Thanks to our considerable brainpower and opposable thumbs, human beings are generalists when it comes to surviving on planet Earth. Toss us in any new environment, and we have an unnerving habit of staying alive. We can eat nearly anything, provided you cook it long enough.
Contrast that with a specialist species, such as the panda, that prefer a certain kind of habitat and one or two kinds of food. Generalist species endure situations that would place their specialist brethren on the extinct list. Drop a human being into the Arctic Circle with a knife and a little survival knowledge, and a few months later they might return from the snowy wilderness with a moderate case of frostbite and a crude bearskin coat. Leave a koala bear near the North Pole, and the poor beast will be stiff as a hockey puck by dawn.
In a similar way, a well-rounded thinker can survive and prosper where a specialist thinker might not. The master chemist with commercial truck-driving skills and an extensive knowledge of Elizabethan poetry serves a purpose in three very different types of situations, whereas a plain ol' chemist is useful in just one. Keep that in mind whether you're heading back to school or just looking to expand your knowledge base.
Putting This Theory Into Practice
I don't mean to suggest that specializing in a particular subject somehow puts you at a disadvantage to those who take the generalist approach. We all inevitably focus on what interests us or, in many cases, what proves the most lucrative. But keeping an open mind to new things often leads to greater variety in life. If nothing else, generalists who dabble in many subjects rarely find themselves bored, which is a fate worse than death for many intellectuals.
And who knows? One day you might find yourself in a situation that demands extensive multidisciplinary knowledge, like having to drive a truck loaded with nitroglycerin while reciting old English sonnets into the radio. (Your refusal to settle on a college major until senior year will have finally paid off.) Until then, you can indulge in multiple lines of inquiry for the sheer pleasure of intellectual pursuit.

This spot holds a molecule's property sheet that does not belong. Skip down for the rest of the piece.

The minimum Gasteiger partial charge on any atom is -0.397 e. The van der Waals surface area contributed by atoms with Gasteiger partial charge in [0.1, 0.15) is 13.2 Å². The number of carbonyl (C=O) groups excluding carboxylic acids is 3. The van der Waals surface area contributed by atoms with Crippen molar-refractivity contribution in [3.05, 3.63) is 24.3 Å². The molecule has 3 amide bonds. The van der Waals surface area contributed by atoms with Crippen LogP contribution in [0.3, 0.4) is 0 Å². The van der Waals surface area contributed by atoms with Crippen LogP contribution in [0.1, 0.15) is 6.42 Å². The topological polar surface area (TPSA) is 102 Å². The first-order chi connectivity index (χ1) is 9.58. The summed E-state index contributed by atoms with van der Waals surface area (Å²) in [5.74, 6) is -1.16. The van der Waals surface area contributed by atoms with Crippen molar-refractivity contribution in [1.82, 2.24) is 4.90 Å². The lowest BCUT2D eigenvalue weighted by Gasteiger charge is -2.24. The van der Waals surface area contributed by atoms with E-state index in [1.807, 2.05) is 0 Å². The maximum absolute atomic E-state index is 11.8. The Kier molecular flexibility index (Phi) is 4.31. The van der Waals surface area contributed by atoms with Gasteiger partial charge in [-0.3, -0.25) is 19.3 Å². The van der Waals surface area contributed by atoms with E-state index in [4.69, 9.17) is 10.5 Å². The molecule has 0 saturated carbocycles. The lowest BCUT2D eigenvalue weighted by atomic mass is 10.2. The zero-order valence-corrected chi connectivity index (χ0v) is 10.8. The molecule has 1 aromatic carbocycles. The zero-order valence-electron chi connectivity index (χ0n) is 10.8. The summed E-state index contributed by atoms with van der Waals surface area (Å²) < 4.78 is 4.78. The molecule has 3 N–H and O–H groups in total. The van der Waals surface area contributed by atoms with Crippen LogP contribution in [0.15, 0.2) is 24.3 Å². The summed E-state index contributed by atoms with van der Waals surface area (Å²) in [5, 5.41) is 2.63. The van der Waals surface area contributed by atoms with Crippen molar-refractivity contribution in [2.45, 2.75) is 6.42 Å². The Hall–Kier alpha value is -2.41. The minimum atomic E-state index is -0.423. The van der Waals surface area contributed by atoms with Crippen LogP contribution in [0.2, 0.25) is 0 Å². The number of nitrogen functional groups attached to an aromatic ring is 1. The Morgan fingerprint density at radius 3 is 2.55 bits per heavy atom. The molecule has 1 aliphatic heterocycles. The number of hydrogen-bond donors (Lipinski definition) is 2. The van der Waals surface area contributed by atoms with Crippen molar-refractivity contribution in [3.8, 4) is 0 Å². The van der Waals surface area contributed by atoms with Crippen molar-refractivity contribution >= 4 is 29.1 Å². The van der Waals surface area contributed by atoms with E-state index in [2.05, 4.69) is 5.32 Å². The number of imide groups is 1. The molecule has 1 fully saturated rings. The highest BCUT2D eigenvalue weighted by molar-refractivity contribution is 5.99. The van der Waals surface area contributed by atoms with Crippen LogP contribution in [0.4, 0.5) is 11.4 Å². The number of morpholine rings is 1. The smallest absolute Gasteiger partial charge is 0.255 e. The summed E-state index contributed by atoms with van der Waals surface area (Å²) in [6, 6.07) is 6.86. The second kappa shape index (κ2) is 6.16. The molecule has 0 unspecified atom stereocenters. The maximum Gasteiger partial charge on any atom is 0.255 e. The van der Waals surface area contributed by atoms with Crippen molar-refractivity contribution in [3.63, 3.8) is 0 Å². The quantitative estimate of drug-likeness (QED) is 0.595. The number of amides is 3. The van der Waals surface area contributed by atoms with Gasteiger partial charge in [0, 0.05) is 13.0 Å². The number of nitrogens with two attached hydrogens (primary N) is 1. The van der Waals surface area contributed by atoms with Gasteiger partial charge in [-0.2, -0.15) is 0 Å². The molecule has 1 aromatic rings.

In grade school, your instructors try to balance you in exactly this way: a dash of physics, some phys-ed, a wee bit of "ethics" in a failed attempt to prevent you from giving authority figures the finger, a few semesters of art, and years of mathematics, language, chemistry, and literature. If you paid attention and did your homework, you probably reached your generalist peak at the tender age of 17, equally capable of counting atoms and quoting a few lines of T.S. Eliot. My biology teacher made us learn the names of every bone in the human body. Nowadays, I have trouble remembering the name of the subway stop closest to my house. It's an unending task, keeping your knowledge base alive.
The Inevitable Footnote...
Some professions and branches of knowledge require so much study, they swallow the time needed to dive deep into other subjects. A computer programmer who spends a decade learning their craft, followed by more years building the world's first auction Website devoted solely to celebrities' used chewing gum, never had the spare months to learn another language, for example, or the history of Japan's Edo era. This is excusable -- provided they use the resulting millions in stock options to head back to school.
Adapted from How to Become an Intellectual, a firmly tongue-in-cheek guide to becoming a truly brainy thinker, published by Adams Media.
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